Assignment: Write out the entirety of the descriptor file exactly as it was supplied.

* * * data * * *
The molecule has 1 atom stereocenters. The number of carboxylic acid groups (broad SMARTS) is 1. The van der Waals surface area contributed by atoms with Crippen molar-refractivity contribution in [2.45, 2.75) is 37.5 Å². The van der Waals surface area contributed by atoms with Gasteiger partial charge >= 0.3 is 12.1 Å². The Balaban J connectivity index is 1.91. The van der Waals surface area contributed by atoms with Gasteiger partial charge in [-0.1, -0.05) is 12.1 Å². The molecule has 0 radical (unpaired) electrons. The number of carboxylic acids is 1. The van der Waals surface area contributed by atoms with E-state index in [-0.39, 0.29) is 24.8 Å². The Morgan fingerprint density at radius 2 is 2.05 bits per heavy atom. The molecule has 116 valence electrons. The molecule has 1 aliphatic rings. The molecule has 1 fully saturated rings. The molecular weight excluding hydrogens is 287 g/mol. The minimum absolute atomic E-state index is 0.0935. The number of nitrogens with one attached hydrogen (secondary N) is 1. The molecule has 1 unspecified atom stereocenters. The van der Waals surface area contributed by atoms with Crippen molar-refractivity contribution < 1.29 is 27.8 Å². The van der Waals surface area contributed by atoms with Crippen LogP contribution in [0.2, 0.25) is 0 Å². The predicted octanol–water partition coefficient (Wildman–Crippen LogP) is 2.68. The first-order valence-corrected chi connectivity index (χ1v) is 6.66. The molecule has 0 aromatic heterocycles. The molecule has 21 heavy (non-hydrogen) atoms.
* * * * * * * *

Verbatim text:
The molecule has 1 atom stereocenters. The number of carboxylic acid groups (broad SMARTS) is 1. The van der Waals surface area contributed by atoms with Crippen molar-refractivity contribution in [2.45, 2.75) is 37.5 Å². The van der Waals surface area contributed by atoms with Gasteiger partial charge >= 0.3 is 12.1 Å². The Balaban J connectivity index is 1.91. The van der Waals surface area contributed by atoms with Gasteiger partial charge in [-0.1, -0.05) is 12.1 Å². The molecule has 0 radical (unpaired) electrons. The number of carboxylic acids is 1. The van der Waals surface area contributed by atoms with E-state index in [-0.39, 0.29) is 24.8 Å². The Morgan fingerprint density at radius 2 is 2.05 bits per heavy atom. The molecule has 116 valence electrons. The molecule has 1 aliphatic rings. The molecule has 1 fully saturated rings. The molecular weight excluding hydrogens is 287 g/mol. The minimum absolute atomic E-state index is 0.0935. The number of nitrogens with one attached hydrogen (secondary N) is 1. The molecule has 1 unspecified atom stereocenters. The van der Waals surface area contributed by atoms with Crippen molar-refractivity contribution < 1.29 is 27.8 Å². The van der Waals surface area contributed by atoms with Crippen LogP contribution in [0.2, 0.25) is 0 Å². The predicted octanol–water partition coefficient (Wildman–Crippen LogP) is 2.68. The first-order valence-corrected chi connectivity index (χ1v) is 6.66. The molecule has 0 aromatic heterocycles. The molecule has 21 heavy (non-hydrogen) atoms.